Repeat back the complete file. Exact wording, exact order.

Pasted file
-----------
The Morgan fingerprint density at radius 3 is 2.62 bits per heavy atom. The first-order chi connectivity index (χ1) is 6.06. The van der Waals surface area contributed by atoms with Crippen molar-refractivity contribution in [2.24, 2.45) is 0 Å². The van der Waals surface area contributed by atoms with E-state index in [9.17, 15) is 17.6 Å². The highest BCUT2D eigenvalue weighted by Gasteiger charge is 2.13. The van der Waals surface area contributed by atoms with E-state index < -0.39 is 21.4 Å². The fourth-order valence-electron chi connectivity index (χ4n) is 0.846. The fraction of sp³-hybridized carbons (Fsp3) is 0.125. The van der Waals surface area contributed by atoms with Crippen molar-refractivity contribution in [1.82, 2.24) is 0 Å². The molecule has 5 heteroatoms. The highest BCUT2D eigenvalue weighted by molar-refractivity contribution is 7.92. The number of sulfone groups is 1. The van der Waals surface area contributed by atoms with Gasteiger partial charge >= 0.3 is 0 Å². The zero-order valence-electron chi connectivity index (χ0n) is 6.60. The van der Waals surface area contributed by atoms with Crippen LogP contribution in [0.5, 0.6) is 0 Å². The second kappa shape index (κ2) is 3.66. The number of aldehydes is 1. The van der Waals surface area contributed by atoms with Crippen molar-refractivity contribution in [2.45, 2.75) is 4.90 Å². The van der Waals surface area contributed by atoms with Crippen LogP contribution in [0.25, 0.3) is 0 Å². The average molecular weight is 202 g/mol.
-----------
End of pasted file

The Morgan fingerprint density at radius 3 is 2.62 bits per heavy atom. The first-order chi connectivity index (χ1) is 6.06. The van der Waals surface area contributed by atoms with Crippen molar-refractivity contribution in [2.24, 2.45) is 0 Å². The van der Waals surface area contributed by atoms with E-state index in [9.17, 15) is 17.6 Å². The highest BCUT2D eigenvalue weighted by Gasteiger charge is 2.13. The van der Waals surface area contributed by atoms with E-state index < -0.39 is 21.4 Å². The fourth-order valence-electron chi connectivity index (χ4n) is 0.846. The fraction of sp³-hybridized carbons (Fsp3) is 0.125. The van der Waals surface area contributed by atoms with Crippen molar-refractivity contribution in [1.82, 2.24) is 0 Å². The molecule has 5 heteroatoms. The highest BCUT2D eigenvalue weighted by molar-refractivity contribution is 7.92. The number of sulfone groups is 1. The van der Waals surface area contributed by atoms with Gasteiger partial charge >= 0.3 is 0 Å². The zero-order valence-electron chi connectivity index (χ0n) is 6.60. The van der Waals surface area contributed by atoms with Crippen LogP contribution in [0.5, 0.6) is 0 Å². The second kappa shape index (κ2) is 3.66. The number of aldehydes is 1. The van der Waals surface area contributed by atoms with Crippen molar-refractivity contribution in [2.45, 2.75) is 4.90 Å². The van der Waals surface area contributed by atoms with Crippen LogP contribution in [0.25, 0.3) is 0 Å². The average molecular weight is 202 g/mol.